What is a Roguelike?
A Roguelike is usually described as a free turn-based computer game with a strong focus on intricate gameplay and replayability, and an abstract world representation using ASCII-based display, as opposed to 3D graphics. Of course, as with any genre, there are deviations from the norm.
Roguelikes allow the player an indefinite amount of time in which to make a move, making gameplay comparable more to chess than to reflex-based games like first-person shooters. Since graphics are limited (if not completely shunned), the player's imagination must come into play - gameplay is more like reading a book than watching a movie.
Of course, the best way to understand what Roguelikes are is to download and play one.
Many Roguelikes are freely available online. The most influential are:
Since the control systems of these Roguelikes are geared towards "expert" players, the novice player may be interested in trying a 'lighter' game like some of the coffeebreak roguelikes or just dive in at the deep end and find a roguelike game to suit you.
If you have some ideas for a new Roguelike and would like to give development a go (or are already a seasoned developer) the RogueBasin is here to help you expand the Roguelike genre. A complete list of articles is available, but here are some to get you started:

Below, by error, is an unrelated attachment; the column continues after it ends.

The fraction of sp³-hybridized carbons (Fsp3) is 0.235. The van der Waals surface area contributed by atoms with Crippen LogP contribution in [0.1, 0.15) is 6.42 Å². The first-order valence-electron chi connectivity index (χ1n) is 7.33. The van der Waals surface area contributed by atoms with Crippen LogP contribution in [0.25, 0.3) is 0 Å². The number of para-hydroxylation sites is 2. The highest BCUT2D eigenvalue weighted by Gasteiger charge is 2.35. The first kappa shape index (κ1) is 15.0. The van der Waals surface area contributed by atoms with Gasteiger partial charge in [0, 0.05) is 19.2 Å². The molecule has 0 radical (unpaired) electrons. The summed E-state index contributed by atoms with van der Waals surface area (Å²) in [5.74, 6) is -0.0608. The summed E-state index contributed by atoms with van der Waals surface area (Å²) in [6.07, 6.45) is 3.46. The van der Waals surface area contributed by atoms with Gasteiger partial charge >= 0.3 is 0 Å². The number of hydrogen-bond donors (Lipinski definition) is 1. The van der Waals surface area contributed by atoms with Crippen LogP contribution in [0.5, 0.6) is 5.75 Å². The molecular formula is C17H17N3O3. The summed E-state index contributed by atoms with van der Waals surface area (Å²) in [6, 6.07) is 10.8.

There are several other important places in the roguelike community that you should consider visiting:
Featured Roguelike: Caverns of Xaskazien
COX is an old-style tile-based roguelike that, although the graphics aren't anything to write home about, is surprisingly addictive. It makes good use of sound and is quite feature risk. There are few controls so it is easy to get started and a good choice for the Roguelike newbie but it will take a while to master.
Don't wake the sleeping dragons!
New Roguelike Releases
If you'd like to contribute to RogueBasin, simply create an account and log in. Feel very free to edit! We especially need more information added to the games pages and the lists - if you're a developer, consider updating your game's page, and making sure that it (and you) are included in the relevant lists.
If you're an experienced developer, consider writing articles about creating Roguelikes. There are many people new to Roguelike development, and they often need help. It's especially helpful to write articles about problems you have experienced yourself. Also you can add your name to the RGRD Wiki Project (directly, or by posting a message on rgrd saying how you want to participate). If someone sees a relevant post by you, they'll upload it to this wiki as an article.